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Greenhouse gas cuts will hit less than half of target on our current plan, warns EPA

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Environmental Protectioan Agency director general Laura Burke

Environmental Protectioan Agency director general Laura Burke

Environmental Protectioan Agency director general Laura Burke

All the climate action measures currently laid out for Ireland will achieve less than half our targeted greenhouse gas emissions cuts.

The Environmental Protection Agency (EPA) is forecasting a 24pc drop in emissions by 2030 – if every measure in the 2019 climate action plan is delivered in full.

That’s far short of the 51pc cut that was agreed in the Programme for Government and which is made mandatory in the Climate Bill.

A new climate action plan is to be produced soon and the EPA is warning that many substantial new measures will need to be identified and implemented across all of society, business and industry.

“The scale of the changes necessary is difficult to overstate and will impact all sectors and all of society but is commensurate with what is required to tackle the existential challenge we face,” it says.

Its annual greenhouse gas projections report looks at Ireland’s performance in respect of a number of targets.

The EU set us a 20pc emissions reduction target by 2020 compared to 2005. A cut of just 7pc was achieved and we are spending millions of euro buying emission allowances from countries that over-achieved to buy compliance.

Under existing EU rules, a 30pc cut applies for 2030. The EPA says delivering the 2019 plan in full would give a 24pc reduction.

That plus the 7pc cut to date would give a 31pc total.

But the EU targets were based on a targeted total bloc reduction of 40pc by 2030. That was recently increased to 55pc, with effects for individual countries to be spelled out in the coming months.

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Meanwhile, Ireland has adopted tougher national objectives, with Government policy seeking a 51pc reduction by 2030, a target set to be enshrined in law when the Climate Bill is enacted shortly.

The moving targets, and the need for new measures to achieve them, make projecting future emissions tricky.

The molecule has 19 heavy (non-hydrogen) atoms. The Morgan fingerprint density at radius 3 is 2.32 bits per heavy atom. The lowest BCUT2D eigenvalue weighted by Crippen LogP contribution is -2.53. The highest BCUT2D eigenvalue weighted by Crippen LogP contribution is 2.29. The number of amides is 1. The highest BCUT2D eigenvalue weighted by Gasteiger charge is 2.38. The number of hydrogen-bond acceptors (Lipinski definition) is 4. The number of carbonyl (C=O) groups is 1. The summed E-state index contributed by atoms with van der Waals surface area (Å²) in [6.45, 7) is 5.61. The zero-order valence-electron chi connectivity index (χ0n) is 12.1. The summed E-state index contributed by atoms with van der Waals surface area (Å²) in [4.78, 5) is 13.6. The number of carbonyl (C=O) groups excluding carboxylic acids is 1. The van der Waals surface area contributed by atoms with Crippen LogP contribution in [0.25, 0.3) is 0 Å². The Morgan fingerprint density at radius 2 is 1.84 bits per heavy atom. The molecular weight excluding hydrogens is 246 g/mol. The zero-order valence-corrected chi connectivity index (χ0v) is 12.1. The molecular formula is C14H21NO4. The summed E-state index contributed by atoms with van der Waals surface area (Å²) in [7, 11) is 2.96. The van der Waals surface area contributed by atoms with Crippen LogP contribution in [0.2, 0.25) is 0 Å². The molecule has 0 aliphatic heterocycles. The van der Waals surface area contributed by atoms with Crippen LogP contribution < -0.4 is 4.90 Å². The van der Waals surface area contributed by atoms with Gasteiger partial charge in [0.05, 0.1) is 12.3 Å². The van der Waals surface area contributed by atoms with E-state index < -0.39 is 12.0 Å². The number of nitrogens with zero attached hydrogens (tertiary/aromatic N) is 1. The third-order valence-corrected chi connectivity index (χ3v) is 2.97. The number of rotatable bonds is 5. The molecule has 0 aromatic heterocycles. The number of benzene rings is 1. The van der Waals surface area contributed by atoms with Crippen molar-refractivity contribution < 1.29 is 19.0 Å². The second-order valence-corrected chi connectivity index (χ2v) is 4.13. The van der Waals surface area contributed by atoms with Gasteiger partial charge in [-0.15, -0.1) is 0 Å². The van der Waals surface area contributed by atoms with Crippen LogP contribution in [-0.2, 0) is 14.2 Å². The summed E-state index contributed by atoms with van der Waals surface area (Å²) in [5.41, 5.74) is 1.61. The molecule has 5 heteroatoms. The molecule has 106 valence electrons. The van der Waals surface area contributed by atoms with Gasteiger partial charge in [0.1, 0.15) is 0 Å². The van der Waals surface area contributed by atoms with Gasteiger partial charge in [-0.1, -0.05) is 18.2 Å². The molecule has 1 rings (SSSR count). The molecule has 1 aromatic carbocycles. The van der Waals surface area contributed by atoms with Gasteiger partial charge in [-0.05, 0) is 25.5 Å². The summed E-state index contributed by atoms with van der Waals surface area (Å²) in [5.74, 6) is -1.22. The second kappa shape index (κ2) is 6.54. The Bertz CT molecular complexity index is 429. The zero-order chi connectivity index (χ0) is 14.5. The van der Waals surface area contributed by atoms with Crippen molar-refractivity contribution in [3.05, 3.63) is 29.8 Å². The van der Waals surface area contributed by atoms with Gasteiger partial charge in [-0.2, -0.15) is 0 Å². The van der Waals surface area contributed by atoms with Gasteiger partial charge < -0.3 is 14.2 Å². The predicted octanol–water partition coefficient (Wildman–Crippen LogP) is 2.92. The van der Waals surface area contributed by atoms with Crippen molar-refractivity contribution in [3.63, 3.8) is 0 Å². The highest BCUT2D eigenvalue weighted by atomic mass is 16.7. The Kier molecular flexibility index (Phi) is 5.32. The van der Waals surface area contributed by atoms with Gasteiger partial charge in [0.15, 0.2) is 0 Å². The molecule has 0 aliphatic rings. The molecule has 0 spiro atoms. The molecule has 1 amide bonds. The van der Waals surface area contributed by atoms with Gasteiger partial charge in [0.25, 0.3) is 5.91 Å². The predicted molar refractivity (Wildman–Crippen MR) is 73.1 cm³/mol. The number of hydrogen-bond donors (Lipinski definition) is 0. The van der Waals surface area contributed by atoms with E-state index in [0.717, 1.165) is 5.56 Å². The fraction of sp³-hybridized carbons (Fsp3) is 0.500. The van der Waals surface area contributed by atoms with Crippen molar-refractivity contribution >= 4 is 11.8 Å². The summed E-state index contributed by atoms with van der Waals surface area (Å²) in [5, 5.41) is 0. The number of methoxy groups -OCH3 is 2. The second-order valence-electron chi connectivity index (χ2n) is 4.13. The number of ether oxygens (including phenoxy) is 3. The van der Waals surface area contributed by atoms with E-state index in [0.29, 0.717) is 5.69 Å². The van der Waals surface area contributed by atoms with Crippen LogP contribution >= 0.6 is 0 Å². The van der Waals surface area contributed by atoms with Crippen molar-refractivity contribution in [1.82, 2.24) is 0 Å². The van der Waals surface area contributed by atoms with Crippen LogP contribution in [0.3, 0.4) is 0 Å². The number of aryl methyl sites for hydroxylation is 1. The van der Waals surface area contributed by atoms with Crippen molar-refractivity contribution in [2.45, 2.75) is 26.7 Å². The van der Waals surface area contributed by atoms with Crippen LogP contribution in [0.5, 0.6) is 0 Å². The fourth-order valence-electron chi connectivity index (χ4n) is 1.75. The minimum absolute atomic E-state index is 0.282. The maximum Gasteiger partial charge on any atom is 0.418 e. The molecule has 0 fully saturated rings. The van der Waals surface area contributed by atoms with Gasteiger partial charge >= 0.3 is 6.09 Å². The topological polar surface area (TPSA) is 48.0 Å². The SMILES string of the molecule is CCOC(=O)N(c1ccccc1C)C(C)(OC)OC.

The EPA is clear, however, that what is happening currently is not enough to achieve the cuts necessary to play a part in reining in global temperature rise and preventing escalating climate breakdown.

“There needs to be a significant and immediate increase in the scale and pace of greenhouse gas emission reductions,” said EPA director general Laura Burke.

Putting into practice the 2019 climate action plan demands massive changes in how the country operates.

It requires 70pc of electricity to come from wind and solar; replacement of one million vehicles with electric alternatives; retrofitting of half a million homes and the installation of 600,000 heat pumps; and changes in farming.

Even then, Ireland would have to make use of “flexibilities” allowed by the EU, such as buying emissions allowances, to hit the 2030 target.

There are other red flags in the EPA report, with energy emissions expected to rise at the end of this decade “as projected increases in electricity demand outpace additional abatement measures”.

Increased emissions from industry and manufacturing are also expected, mainly due to cement production for the growing construction sector.

Stephen Treacy, EPA senior manager, said identifying measures to cut emissions was only part of the challenge.

Ireland would have met the 2020 EU targets if steps identified in 2015 were acted upon, he said.

“Ireland needs to improve on its past record of performance in implementation of climate policies and measures,” he added.


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